Why Traditional Values Are NOT to Blame For Historic Oppression:
There is a growing belief that traditional values are to blame for the horrors of slavery, racism and sexism. In addition, there are many who believe that Christianity is to blame.
Neither traditional values nor Christianity are to blame for these terrible things. Here is what truly is to blame: our sin nature.
Let’s look at the seven deadly sins for example. Lust, gluttony, greed, sloth, envy, wrath and pride. Don’t these things seem more likely to be the cause of the horrors and oppressions of human history?
Now I understand that without a Christian worldview there is no concept of a sin nature. But that is part of the problem. If we think we are perfect just as we are, then we have no explanation for evil. What is evil and where does it come from? Christianity gives us a solid answer to this key question.
While the entire Bible is about the origins of sin, the results of sin and the answer to sin (Jesus), here are two passages I find particularly relevant to today’s topic: Mark 7:21-23 and Romans 1:18-32.
What Are we Losing Along With Our Values?
Human beings are incredible. We are conscious spirits living in a physical body on a material planet in space. And God created us in his image. “So God created man in his own image, in the image of God he created him; male and female he created them” (Genesis 1:27). God gave us unique creative power and he gave us dominion over this earth.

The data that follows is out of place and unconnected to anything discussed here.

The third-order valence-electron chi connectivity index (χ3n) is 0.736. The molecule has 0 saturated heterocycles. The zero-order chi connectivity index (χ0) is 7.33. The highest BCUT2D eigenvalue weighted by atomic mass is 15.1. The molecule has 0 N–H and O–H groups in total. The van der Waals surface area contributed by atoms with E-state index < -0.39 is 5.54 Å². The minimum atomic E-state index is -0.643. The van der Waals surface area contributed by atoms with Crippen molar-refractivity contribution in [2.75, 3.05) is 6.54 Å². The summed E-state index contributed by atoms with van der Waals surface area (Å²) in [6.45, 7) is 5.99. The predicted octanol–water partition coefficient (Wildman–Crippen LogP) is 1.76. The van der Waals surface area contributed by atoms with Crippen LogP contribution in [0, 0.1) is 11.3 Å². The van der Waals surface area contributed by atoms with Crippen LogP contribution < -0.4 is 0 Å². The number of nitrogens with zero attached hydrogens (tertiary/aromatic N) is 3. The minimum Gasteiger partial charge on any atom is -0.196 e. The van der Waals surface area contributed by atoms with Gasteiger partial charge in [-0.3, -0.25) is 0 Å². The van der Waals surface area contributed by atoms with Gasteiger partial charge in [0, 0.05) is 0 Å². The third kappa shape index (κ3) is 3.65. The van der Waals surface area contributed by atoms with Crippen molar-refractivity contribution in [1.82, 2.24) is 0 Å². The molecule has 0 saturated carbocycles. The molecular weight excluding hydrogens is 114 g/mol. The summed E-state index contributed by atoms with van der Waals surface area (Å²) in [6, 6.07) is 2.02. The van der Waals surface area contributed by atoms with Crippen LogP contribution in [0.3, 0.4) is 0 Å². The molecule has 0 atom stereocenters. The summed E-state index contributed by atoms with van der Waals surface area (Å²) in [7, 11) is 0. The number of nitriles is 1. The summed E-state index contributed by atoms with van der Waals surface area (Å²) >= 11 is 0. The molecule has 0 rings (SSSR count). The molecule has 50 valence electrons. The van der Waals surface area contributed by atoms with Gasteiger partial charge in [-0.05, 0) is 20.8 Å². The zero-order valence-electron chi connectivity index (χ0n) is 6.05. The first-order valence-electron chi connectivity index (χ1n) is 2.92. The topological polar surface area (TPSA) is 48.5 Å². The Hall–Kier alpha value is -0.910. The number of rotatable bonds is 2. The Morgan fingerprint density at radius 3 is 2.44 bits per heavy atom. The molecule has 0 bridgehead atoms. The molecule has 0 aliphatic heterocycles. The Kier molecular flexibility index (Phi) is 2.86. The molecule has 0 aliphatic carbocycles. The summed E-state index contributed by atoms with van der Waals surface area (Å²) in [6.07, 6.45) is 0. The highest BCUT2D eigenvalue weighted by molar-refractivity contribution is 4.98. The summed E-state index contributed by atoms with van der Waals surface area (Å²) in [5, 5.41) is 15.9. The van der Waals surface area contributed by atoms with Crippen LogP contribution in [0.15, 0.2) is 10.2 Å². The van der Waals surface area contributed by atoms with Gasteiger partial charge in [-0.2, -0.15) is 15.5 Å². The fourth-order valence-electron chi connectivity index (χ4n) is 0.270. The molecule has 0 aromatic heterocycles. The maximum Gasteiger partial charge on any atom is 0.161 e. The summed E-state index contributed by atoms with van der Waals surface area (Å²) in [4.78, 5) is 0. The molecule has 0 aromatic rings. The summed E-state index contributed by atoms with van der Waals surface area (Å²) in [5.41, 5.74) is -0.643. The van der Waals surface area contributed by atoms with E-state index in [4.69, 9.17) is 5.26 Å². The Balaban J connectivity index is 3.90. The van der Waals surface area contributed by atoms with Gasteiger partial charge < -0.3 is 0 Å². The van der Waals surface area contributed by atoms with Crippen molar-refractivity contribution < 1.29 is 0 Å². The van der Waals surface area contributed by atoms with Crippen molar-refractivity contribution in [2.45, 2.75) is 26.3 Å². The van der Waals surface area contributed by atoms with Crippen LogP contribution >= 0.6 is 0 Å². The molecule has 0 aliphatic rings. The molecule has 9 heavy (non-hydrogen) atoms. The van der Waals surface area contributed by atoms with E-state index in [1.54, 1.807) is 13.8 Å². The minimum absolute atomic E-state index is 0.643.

And that power and dominion was evident in the way that humans lived for thousands of years. Humans learned to use the natural, God given materials of this earth to build exquisite homes and craft intricate furniture. To create beautiful garments to wear, inks, paper and feather quills to write, vessels of clay, wood and metal to use in many skilled crafts…But this evidence of our God given power and dominion started to slip away at some point. I am of the opinion that it was with the invention of cars and electricity. Because with these inventions we gave away a big part of our creative power to machines. This is a result of valuing convenience.
The more that we “progress” and cast away traditional values, the more of our humanness we lose. This is a difficult concept to explain. I plan to elaborate on it more throughout the rest of this series.
I have much to say about traditional values and why they are important. It is a big topic, and quite a serious one at that. I find this to be a difficult topic to address because it is intertwined with so many aspects of human nature. For that reason I plan to take my time doing this series.
To reiterate why I am doing this series, it is in response to the trending notion of “historic aesthetic, not historic ethic” or “vintage style, not vintage values”. I have been seeing this declared more and more among those with historical interests. For example historical costumers, reenactors, and historical food enthusiasts.
In between these posts will be my usual content of old-world recipes, handicraft tutorials and traditional skills.